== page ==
First Generation Finnish Story – Part I

First Generation Finnish Story – Part I

Bernard Rikala’s Story

My mother once remarked that when I was born I looked more like a skinny rat than anything and my chances of survival not the best.

I was born April 14, 1914, in what was then a small town known as Hibbing, Mn.

My grandmother, Mrs. John Bankord, ran a boarding house in Hibbing. As news of her fabulous cooking spread around, more and more of the miners, a lot of them lately emigrated from Finland, started eating there, my dad to be amongst them. He had come to this country around the year 1908 at the young age of 17, to join about six older brothers here settled around the range.

Father was 22 years old and mother 19 when they married at Hibbing, Mn, Aug. 18, 1913. As a result of this marriage, there were 12 children born in quite rapid succession.

My grandmother, Mrs. John Bankord, ran a boarding house in Hibbing. As news of her fabulous cooking spread around, more and more of the miners, a lot of them lately emigrated from Finland, started eating there, my dad to be amongst them.

My first memories seem to go back to when I was five years old and mother leaving me with a number of strange kids and a teacher. I put up quite a fuss and shed real tears being painfully shy.

We moved away from Hibbing when I was six years of age and settled at Suomi, Mn, a new Finnish settlement 15 miles north of Deer River. There was a logging railroad called the Minneapolis and Rainey River, which was the only mode of transportation at the time. Our farm consisted of a house, a barn, and 80 acres of big pine stumps, second growth pople, birch, and a variety of brush, besides a lot of rocks which for years kept us busy if there was nothing else to do.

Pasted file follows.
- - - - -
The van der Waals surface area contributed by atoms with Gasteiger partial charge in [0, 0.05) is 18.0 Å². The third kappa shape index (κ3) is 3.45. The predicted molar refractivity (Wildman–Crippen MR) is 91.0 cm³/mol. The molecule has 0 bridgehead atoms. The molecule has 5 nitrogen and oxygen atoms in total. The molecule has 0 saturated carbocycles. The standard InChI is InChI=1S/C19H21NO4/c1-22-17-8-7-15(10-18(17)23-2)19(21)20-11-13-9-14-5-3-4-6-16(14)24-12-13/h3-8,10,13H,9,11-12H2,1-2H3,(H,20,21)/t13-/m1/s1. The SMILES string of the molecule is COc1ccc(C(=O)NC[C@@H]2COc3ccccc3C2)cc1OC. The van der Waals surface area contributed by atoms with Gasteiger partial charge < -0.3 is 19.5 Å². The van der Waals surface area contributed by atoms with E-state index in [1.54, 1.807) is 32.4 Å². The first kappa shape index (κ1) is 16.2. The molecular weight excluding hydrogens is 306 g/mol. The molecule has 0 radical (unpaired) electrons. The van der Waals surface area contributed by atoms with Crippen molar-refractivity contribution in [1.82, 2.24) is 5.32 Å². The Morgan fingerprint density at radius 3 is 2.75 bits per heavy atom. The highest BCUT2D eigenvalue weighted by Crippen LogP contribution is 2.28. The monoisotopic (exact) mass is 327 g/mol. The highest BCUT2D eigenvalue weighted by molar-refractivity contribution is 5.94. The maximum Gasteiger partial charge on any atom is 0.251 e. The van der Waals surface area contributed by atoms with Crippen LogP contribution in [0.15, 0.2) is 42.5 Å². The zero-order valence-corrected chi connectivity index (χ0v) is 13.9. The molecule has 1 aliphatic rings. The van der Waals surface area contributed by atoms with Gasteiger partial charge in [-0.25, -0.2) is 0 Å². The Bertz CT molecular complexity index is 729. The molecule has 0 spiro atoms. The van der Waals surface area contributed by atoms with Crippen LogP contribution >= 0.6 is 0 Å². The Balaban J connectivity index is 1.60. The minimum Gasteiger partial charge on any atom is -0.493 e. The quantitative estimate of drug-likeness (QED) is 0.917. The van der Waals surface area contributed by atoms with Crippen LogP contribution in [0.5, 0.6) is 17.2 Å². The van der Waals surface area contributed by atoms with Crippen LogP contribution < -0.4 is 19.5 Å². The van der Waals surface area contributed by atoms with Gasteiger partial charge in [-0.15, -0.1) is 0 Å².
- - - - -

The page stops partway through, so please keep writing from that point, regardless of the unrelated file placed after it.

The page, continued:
Father’s blasting experience in the mines proved to be very useful as some of the stumps were 8 to 10 feet across. It would have been a nice sight to see those big pine trees when they were still standing.

We started with about three cows and eventually had a herd of 12 to 15 Jerseys and Holstein cows besides a team of horses and perhaps 50 or so chickens.

We moved away from Hibbing when I was six years of age and settled at Suomi, Mn, a new Finnish settlement 15 miles north of Deer River. There was a logging railroad called the Minneapolis and Rainey River, which was the only mode of transportation at the time.

Farm women don’t have things too easy but I don’t believe too many worked harder than Mom. Besides the cooking and baking, she took care of the grocery store, usually milked a couple more cows than Wesley or I did. The post office was also one of her duties besides buying and testing cream, which was then sent to Bridgeman Russell in Duluth. One of my jobs was to drag the ten gallon cans over to the train depot, which luckily wasn’t too far away. With a can in each arm I could make fast work of 6 to 10 cans.

When we weren’t busy clearing land or making hay, Father kept busy with logging operations. One of our biggest operations was in the late thirties and early forties. We had a contract to cut over a 160 acre tract of spruce pulpwood. It was a three year job and Dad, Wesley, and I did it without the power saws that are used today. Each year for the next three years we averaged a thousand cords, which is the equivalent of 50 of those gondola cars in which pulpwood is hauled on the railroad.

Story taken with permission from the “Rikala Roots,” all rights reserved.

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